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TypeScript: Is It Worth the Effort?

Published on 06 March 19

Description: Want to get started with TypeScript but not sure if it’s worth it? Here are the pros and cons of the language proven by practice.

TypeScript: Is It Worth the Effort? - Image 1

Is TypeScript Worth Using?

Typescript is a scripting language that is compiled in JavaScript. It’s a Microsoft’s child that managed to gain its own fanbase. A lot of people are opposed to Typescript, however. The main question that people who are starting to work with it have is “Why do I even need it?”

There are a lot of articles that dwell on its many advantages and weaknesses already. This one exists to show you some insights that I drew for myself while developing a rather big application.

The Advantages of TypeScript

Here are the main benefits of the language:

  • Strong typing
  • Code readability
  • An easier transfer from the word of static typing than JavaScript
  • Backward compatibility with JavaScript
  • Wide IDE support

Strong typing

A strong typing in TypeScript allows you to describe properties and methods of objects and classes more fully than with other languages. This makes for an opportunity to stop checking all the arguments incoming in a function or a method. You will probably find this a real timesaver.

Here’s what it used to look like:

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TypeScript makes this a lot easier:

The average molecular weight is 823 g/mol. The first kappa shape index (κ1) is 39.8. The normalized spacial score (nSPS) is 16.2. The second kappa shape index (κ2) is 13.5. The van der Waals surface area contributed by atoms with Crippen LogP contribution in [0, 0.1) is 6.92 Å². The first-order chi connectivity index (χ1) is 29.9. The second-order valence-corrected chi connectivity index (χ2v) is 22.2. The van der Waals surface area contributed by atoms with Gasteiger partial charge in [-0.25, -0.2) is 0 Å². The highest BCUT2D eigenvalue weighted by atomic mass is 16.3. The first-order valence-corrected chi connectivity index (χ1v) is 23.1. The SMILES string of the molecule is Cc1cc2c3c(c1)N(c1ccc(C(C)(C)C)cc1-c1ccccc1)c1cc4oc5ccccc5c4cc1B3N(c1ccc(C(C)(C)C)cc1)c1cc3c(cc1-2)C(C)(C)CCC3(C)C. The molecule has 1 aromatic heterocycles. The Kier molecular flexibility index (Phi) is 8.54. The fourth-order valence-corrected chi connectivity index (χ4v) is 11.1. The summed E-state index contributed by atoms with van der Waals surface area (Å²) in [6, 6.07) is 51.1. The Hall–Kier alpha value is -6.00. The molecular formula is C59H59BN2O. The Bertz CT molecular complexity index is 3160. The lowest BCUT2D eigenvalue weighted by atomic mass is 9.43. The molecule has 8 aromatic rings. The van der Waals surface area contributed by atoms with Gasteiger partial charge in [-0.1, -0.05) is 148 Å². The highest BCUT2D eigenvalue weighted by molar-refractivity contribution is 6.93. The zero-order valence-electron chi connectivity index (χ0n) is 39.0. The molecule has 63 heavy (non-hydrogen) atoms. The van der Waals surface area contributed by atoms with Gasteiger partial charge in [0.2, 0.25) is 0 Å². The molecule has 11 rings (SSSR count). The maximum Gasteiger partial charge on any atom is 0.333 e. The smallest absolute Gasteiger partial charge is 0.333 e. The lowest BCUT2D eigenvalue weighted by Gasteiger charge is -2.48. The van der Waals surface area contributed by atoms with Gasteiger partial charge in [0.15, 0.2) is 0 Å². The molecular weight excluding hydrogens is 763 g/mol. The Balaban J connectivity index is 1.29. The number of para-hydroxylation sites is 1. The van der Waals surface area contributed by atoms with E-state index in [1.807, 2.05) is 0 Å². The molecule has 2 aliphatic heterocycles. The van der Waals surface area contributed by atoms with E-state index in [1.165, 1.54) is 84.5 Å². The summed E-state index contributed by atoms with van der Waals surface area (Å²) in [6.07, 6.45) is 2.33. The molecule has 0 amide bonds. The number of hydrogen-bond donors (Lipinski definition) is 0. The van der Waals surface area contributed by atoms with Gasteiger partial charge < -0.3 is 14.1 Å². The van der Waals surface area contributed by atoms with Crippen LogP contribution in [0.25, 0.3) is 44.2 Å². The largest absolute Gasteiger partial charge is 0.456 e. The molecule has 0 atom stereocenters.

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Now, let’s get to the next point. Strong typing really facilitates the following one.

Code readability

As you see in the code snippet above, reading TypeScript code is a lot easier than JavaScript. It doesn’t have the insane amount of lines of code that JavaScript files tend to include.

One of the many things that TypeScript accomplishes is giving you the typing to check the incoming arguments with fewer lines of code. You end up with the code that doesn’t have the unnecessary elements.

Here’s what a JavaScript code might end up looking like, given enough time.

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Now compare this to what a TypeScript code would look like.

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It’s like getting the best custom essay writing services US can offer instead of getting your buddy to write it. A lot less of unnecessary text.

In some cases, you can reduce the lines you have to write with abstractions in JS. This doesn’t work in all cases, though. TS is far more advanced in this respect.

An easier transfer to JavaScript from the world of static typing

A lot of people in coding are reluctant to use JS because it seems too chaotic and unpredictable. This is where TS comes into play. It allows you to write JS in a way you can understand easily.

Backward compatibility with JS

This is a very pleasant bonus. Being backward compatible with JS allows you to keep the code you already have and still use TypeScript.

You can experiment with the language without rewriting the whole application, or even write a part of it in TS. You can also transfer a library that you need from JavaScript to this language to save your time.